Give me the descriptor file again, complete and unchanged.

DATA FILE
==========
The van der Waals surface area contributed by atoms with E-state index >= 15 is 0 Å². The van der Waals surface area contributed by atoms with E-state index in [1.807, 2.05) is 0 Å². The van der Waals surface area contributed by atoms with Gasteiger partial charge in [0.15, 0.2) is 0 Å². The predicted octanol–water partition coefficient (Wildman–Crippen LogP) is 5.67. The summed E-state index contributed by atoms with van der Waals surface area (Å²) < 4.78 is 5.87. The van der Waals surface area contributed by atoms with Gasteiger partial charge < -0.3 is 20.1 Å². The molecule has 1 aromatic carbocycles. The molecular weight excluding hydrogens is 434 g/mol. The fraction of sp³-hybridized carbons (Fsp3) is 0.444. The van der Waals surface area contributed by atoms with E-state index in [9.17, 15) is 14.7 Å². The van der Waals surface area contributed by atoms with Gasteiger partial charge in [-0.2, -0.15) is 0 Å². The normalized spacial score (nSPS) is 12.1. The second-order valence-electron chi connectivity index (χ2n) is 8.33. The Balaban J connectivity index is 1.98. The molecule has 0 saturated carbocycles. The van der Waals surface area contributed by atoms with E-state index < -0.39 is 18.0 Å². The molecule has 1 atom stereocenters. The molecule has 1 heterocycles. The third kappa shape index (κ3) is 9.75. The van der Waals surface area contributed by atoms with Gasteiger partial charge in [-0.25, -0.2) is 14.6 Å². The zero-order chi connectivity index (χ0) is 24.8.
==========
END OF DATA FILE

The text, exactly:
The van der Waals surface area contributed by atoms with E-state index >= 15 is 0 Å². The van der Waals surface area contributed by atoms with E-state index in [1.807, 2.05) is 0 Å². The van der Waals surface area contributed by atoms with Gasteiger partial charge in [0.15, 0.2) is 0 Å². The predicted octanol–water partition coefficient (Wildman–Crippen LogP) is 5.67. The summed E-state index contributed by atoms with van der Waals surface area (Å²) < 4.78 is 5.87. The van der Waals surface area contributed by atoms with Gasteiger partial charge < -0.3 is 20.1 Å². The molecule has 1 aromatic carbocycles. The molecular weight excluding hydrogens is 434 g/mol. The fraction of sp³-hybridized carbons (Fsp3) is 0.444. The van der Waals surface area contributed by atoms with E-state index in [9.17, 15) is 14.7 Å². The van der Waals surface area contributed by atoms with Gasteiger partial charge in [-0.2, -0.15) is 0 Å². The normalized spacial score (nSPS) is 12.1. The second-order valence-electron chi connectivity index (χ2n) is 8.33. The Balaban J connectivity index is 1.98. The molecule has 0 saturated carbocycles. The van der Waals surface area contributed by atoms with E-state index < -0.39 is 18.0 Å². The molecule has 1 atom stereocenters. The molecule has 1 heterocycles. The third kappa shape index (κ3) is 9.75. The van der Waals surface area contributed by atoms with Gasteiger partial charge in [-0.25, -0.2) is 14.6 Å². The zero-order chi connectivity index (χ0) is 24.8.